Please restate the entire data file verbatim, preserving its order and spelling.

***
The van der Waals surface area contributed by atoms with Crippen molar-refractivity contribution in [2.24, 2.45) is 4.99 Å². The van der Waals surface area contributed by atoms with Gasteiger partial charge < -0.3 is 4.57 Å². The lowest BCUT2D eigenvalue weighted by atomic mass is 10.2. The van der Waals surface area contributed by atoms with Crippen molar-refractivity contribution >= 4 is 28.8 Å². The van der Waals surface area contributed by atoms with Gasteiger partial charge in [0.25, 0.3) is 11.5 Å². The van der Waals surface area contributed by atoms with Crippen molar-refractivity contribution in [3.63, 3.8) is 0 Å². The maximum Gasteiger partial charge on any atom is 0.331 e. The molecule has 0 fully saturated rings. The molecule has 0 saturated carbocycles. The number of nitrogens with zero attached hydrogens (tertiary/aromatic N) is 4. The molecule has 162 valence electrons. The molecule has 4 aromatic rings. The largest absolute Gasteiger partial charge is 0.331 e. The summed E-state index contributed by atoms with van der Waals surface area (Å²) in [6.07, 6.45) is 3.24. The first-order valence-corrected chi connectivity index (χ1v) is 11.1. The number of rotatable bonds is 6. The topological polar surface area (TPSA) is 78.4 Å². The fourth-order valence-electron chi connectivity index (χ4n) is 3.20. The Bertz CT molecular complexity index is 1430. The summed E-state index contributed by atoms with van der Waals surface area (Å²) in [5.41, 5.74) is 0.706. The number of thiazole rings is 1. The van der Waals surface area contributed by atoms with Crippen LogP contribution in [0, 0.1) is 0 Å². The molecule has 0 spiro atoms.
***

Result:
The van der Waals surface area contributed by atoms with Crippen molar-refractivity contribution in [2.24, 2.45) is 4.99 Å². The van der Waals surface area contributed by atoms with Gasteiger partial charge < -0.3 is 4.57 Å². The lowest BCUT2D eigenvalue weighted by atomic mass is 10.2. The van der Waals surface area contributed by atoms with Crippen molar-refractivity contribution >= 4 is 28.8 Å². The van der Waals surface area contributed by atoms with Gasteiger partial charge in [0.25, 0.3) is 11.5 Å². The van der Waals surface area contributed by atoms with Crippen molar-refractivity contribution in [3.63, 3.8) is 0 Å². The maximum Gasteiger partial charge on any atom is 0.331 e. The molecule has 0 fully saturated rings. The molecule has 0 saturated carbocycles. The number of nitrogens with zero attached hydrogens (tertiary/aromatic N) is 4. The molecule has 162 valence electrons. The molecule has 4 aromatic rings. The largest absolute Gasteiger partial charge is 0.331 e. The summed E-state index contributed by atoms with van der Waals surface area (Å²) in [6.07, 6.45) is 3.24. The first-order valence-corrected chi connectivity index (χ1v) is 11.1. The number of rotatable bonds is 6. The topological polar surface area (TPSA) is 78.4 Å². The fourth-order valence-electron chi connectivity index (χ4n) is 3.20. The Bertz CT molecular complexity index is 1430. The summed E-state index contributed by atoms with van der Waals surface area (Å²) in [5.41, 5.74) is 0.706. The number of thiazole rings is 1. The van der Waals surface area contributed by atoms with Crippen LogP contribution in [0, 0.1) is 0 Å². The molecule has 0 spiro atoms.